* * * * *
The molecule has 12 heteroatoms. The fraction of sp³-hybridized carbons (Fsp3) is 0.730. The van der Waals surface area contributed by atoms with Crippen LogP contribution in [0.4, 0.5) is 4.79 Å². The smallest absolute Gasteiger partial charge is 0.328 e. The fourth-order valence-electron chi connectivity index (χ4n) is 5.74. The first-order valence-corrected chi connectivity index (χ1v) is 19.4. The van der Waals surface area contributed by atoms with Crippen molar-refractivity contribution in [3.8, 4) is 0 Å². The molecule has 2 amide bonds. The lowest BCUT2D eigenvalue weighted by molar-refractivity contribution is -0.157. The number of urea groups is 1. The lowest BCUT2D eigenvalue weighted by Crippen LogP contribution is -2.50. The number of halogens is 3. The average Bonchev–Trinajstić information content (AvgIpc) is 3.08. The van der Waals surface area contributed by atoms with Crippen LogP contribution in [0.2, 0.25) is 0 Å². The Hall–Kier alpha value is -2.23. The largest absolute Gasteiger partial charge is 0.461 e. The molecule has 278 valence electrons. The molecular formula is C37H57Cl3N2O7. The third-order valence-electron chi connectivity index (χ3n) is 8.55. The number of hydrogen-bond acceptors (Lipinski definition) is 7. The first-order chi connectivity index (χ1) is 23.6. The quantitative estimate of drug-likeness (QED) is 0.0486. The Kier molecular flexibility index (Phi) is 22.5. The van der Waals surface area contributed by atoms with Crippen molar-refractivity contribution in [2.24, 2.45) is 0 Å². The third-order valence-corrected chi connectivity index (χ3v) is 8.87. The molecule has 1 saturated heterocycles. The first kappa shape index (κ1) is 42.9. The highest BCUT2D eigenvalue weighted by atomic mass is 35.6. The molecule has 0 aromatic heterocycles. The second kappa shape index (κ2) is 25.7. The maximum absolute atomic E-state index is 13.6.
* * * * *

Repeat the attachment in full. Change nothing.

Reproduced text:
The molecule has 12 heteroatoms. The fraction of sp³-hybridized carbons (Fsp3) is 0.730. The van der Waals surface area contributed by atoms with Crippen LogP contribution in [0.4, 0.5) is 4.79 Å². The smallest absolute Gasteiger partial charge is 0.328 e. The fourth-order valence-electron chi connectivity index (χ4n) is 5.74. The first-order valence-corrected chi connectivity index (χ1v) is 19.4. The van der Waals surface area contributed by atoms with Crippen molar-refractivity contribution in [3.8, 4) is 0 Å². The molecule has 2 amide bonds. The lowest BCUT2D eigenvalue weighted by molar-refractivity contribution is -0.157. The number of urea groups is 1. The lowest BCUT2D eigenvalue weighted by Crippen LogP contribution is -2.50. The number of halogens is 3. The average Bonchev–Trinajstić information content (AvgIpc) is 3.08. The van der Waals surface area contributed by atoms with Crippen LogP contribution in [0.2, 0.25) is 0 Å². The Hall–Kier alpha value is -2.23. The largest absolute Gasteiger partial charge is 0.461 e. The molecule has 278 valence electrons. The molecular formula is C37H57Cl3N2O7. The third-order valence-electron chi connectivity index (χ3n) is 8.55. The number of hydrogen-bond acceptors (Lipinski definition) is 7. The first-order chi connectivity index (χ1) is 23.6. The quantitative estimate of drug-likeness (QED) is 0.0486. The Kier molecular flexibility index (Phi) is 22.5. The van der Waals surface area contributed by atoms with Crippen molar-refractivity contribution in [2.24, 2.45) is 0 Å². The third-order valence-corrected chi connectivity index (χ3v) is 8.87. The molecule has 1 saturated heterocycles. The first kappa shape index (κ1) is 42.9. The highest BCUT2D eigenvalue weighted by atomic mass is 35.6. The molecule has 0 aromatic heterocycles. The second kappa shape index (κ2) is 25.7. The maximum absolute atomic E-state index is 13.6.